The Palm Pre handset will allow users to do all these things, but without having to constantly open and close applications. The Pre OS supports multitasking, so you can start composing an email, answer a phone call or a query that arrives in your inbox and check information on a web page, without having to save the message as a draft and subsequently return to it.
Refreshingly, the Pre displays notifications, text and IM messages unobtrusively at the bottom of the screen so they don't interfere with the email you're composing or the web page you're browsing. It can also be set to ignore persistent messaging so you can focus on what you're trying to do without interruption.
It is also possible to put personal diary commitments in the background and view only business meetings on the Palm Pre's diary.
Sprint mobile CEO Dan Hesse, who came onstage at the Palm CES keynote announcement to proselytise about the merits of the Pre and his company's mobile network, said his favourite function was that you can take a call, put it on speakerphone while you check your calendar and that of your contacts, check when you're free and issue an invitation to colleagues all while continuing the conversation.
A hardware launcher button brings up an overlay of all available applications, while shortcuts at the bottom of the screen provide access to standard applications such as the phone, web browser and email. The Pre offers view live thumbnail views of what it calls Cards - favourite and recently-visited web pages, photo libraries, task lists and other applications - and to "shuffle" cards about depending on their importance. This means that while applications may not necessarily be running, the current page or item last used in that app is displayed for easy access.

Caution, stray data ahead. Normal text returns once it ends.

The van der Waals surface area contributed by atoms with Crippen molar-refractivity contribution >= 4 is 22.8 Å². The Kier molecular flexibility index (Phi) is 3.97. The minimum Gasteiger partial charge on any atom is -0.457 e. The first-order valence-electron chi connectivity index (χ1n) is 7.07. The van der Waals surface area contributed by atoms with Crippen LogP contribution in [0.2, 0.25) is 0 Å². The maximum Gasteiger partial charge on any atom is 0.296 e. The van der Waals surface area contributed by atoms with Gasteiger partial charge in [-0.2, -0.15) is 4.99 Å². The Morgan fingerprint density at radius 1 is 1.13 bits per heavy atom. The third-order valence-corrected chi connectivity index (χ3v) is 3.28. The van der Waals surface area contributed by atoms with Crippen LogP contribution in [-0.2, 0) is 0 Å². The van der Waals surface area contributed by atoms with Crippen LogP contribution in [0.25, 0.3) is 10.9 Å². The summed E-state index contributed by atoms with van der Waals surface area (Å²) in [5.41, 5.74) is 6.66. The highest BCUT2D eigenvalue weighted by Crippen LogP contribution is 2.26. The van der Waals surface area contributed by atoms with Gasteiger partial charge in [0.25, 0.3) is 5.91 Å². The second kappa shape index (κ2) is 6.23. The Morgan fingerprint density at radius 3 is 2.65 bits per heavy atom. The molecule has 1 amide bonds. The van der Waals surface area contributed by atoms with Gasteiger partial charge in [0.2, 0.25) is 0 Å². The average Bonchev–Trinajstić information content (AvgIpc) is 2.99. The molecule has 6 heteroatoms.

And in both a nod to and a dig at devices from the likes of Apple, Nokia and RIM, Rubenstein said "You need to have a great phone, but that phone needs to be more than one with a bunch of applications bolted on".
As well as scoring a massive hit in the smartphone market with its iPhone, Apple has exceeded expectations with the success of its App Store that allows users to customise their handset by downloading add-on applications developed by third parties.